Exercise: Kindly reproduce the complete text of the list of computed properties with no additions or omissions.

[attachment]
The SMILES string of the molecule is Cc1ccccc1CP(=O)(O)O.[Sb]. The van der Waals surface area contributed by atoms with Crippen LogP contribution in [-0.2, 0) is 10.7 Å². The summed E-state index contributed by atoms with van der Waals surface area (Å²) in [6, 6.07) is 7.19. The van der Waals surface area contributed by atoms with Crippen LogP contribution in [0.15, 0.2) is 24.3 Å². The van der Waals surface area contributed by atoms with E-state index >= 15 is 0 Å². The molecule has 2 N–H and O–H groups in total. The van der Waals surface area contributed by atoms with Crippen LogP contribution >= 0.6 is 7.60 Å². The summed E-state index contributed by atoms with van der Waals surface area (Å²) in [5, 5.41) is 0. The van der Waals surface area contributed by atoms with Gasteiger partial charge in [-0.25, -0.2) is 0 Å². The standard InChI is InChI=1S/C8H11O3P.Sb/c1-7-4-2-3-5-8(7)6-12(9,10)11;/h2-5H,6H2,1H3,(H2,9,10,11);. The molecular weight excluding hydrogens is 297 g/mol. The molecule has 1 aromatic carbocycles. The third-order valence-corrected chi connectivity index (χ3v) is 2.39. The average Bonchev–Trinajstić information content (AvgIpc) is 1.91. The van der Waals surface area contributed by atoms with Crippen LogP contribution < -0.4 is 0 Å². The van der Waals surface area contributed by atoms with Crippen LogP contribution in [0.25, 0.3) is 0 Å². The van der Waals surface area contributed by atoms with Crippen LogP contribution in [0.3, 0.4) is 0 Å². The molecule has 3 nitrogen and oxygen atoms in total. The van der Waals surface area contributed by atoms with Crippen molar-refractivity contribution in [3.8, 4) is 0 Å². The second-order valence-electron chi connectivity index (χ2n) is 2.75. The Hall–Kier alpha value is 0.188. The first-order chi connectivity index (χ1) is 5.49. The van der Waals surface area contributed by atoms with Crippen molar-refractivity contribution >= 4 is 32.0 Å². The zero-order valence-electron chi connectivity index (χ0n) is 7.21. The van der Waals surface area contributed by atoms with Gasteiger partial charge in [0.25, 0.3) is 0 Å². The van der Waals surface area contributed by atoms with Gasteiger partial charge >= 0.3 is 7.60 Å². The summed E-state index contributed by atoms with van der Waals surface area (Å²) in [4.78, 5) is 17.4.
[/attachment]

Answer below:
The SMILES string of the molecule is Cc1ccccc1CP(=O)(O)O.[Sb]. The van der Waals surface area contributed by atoms with Crippen LogP contribution in [-0.2, 0) is 10.7 Å². The summed E-state index contributed by atoms with van der Waals surface area (Å²) in [6, 6.07) is 7.19. The van der Waals surface area contributed by atoms with Crippen LogP contribution in [0.15, 0.2) is 24.3 Å². The van der Waals surface area contributed by atoms with E-state index >= 15 is 0 Å². The molecule has 2 N–H and O–H groups in total. The van der Waals surface area contributed by atoms with Crippen LogP contribution >= 0.6 is 7.60 Å². The summed E-state index contributed by atoms with van der Waals surface area (Å²) in [5, 5.41) is 0. The van der Waals surface area contributed by atoms with Gasteiger partial charge in [-0.25, -0.2) is 0 Å². The standard InChI is InChI=1S/C8H11O3P.Sb/c1-7-4-2-3-5-8(7)6-12(9,10)11;/h2-5H,6H2,1H3,(H2,9,10,11);. The molecular weight excluding hydrogens is 297 g/mol. The molecule has 1 aromatic carbocycles. The third-order valence-corrected chi connectivity index (χ3v) is 2.39. The average Bonchev–Trinajstić information content (AvgIpc) is 1.91. The van der Waals surface area contributed by atoms with Crippen LogP contribution < -0.4 is 0 Å². The van der Waals surface area contributed by atoms with Crippen LogP contribution in [0.25, 0.3) is 0 Å². The van der Waals surface area contributed by atoms with Crippen LogP contribution in [0.3, 0.4) is 0 Å². The molecule has 3 nitrogen and oxygen atoms in total. The van der Waals surface area contributed by atoms with Crippen molar-refractivity contribution in [3.8, 4) is 0 Å². The second-order valence-electron chi connectivity index (χ2n) is 2.75. The Hall–Kier alpha value is 0.188. The first-order chi connectivity index (χ1) is 5.49. The van der Waals surface area contributed by atoms with Crippen molar-refractivity contribution >= 4 is 32.0 Å². The zero-order valence-electron chi connectivity index (χ0n) is 7.21. The van der Waals surface area contributed by atoms with Gasteiger partial charge in [0.25, 0.3) is 0 Å². The van der Waals surface area contributed by atoms with Gasteiger partial charge >= 0.3 is 7.60 Å². The summed E-state index contributed by atoms with van der Waals surface area (Å²) in [4.78, 5) is 17.4.